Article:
But if you have justifiable reasons to doubt whether your instructions will be followed, then silently hoping your employees follow through isn’t much of a strategy. You’ll worry yourself sick. Try these non-pushy ways to nag:
Expect compliance. Even if you’re concerned that someone won’t do what you’ve asked, maintain a pleasant, upbeat demeanor when checking in with them. Don’t fret or grimace when you ask for a progress report (“How’s it going on that project?”). Your tone should reinforce your expectation that the assignment is in capable hands and you’re confident it’ll get done.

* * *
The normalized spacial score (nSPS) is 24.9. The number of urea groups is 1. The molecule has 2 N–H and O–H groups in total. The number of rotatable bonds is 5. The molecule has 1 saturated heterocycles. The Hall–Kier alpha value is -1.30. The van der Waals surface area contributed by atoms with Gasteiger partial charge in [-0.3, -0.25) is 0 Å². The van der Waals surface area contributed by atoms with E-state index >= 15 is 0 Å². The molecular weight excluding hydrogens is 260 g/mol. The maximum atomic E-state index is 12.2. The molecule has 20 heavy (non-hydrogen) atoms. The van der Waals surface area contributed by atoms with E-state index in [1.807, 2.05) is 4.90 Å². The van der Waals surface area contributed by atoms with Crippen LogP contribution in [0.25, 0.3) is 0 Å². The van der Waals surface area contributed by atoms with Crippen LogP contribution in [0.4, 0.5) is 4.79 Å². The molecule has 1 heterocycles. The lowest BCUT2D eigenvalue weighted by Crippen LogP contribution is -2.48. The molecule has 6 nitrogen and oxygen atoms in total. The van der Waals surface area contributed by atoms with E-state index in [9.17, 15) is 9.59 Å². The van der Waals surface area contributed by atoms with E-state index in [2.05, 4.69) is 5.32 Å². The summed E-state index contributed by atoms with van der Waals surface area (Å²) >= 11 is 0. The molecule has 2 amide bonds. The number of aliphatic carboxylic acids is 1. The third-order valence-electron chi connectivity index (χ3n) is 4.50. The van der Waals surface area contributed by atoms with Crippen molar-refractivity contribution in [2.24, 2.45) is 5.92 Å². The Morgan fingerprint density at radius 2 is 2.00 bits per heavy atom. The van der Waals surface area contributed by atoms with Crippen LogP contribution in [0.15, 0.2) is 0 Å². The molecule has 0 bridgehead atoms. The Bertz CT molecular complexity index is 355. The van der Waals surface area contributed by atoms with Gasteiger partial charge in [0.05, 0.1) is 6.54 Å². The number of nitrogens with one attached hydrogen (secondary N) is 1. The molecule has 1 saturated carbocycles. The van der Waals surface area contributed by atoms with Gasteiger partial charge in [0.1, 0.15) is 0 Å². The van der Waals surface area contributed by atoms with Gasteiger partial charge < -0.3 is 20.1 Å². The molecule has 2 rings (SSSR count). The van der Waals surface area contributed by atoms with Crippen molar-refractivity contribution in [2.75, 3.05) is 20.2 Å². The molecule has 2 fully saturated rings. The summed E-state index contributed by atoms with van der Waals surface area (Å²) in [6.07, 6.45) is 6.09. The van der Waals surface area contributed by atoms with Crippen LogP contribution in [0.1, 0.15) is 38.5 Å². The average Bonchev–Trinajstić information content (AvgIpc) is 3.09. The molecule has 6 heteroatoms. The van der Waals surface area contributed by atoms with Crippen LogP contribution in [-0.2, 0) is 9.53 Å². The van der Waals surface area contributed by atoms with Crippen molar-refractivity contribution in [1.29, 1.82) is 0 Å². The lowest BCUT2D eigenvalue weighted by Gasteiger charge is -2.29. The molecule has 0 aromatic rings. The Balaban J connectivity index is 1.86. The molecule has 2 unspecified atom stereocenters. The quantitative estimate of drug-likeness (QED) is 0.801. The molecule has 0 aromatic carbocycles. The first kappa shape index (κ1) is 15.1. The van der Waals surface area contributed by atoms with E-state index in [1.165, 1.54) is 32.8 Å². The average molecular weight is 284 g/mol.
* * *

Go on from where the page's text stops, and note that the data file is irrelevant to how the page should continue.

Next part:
“My employees rise to a higher level of dependability if I let them know that I trust them to deliver,” says a product manager for a consumer goods company. “One could call it nagging. But I’m just rallying them to turn in great work on time or give me that extra effort.”
Send team messages. If you’ve delegated key tasks to a group, follow up with e-mail. Remind everyone of what needs to happen and include a timetable. Toss in a few new developments to give the note some timeliness. That way, individuals won’t feel nagged as much as reminded that you care about the outcome of their work.
Ask for buy-in. After assigning a job, engage the employee in a discussion. Ask: Are you comfortable with this deadline?, Do you have any doubts about getting this done?, Would you prefer that I check in with you every few days or leave you alone?
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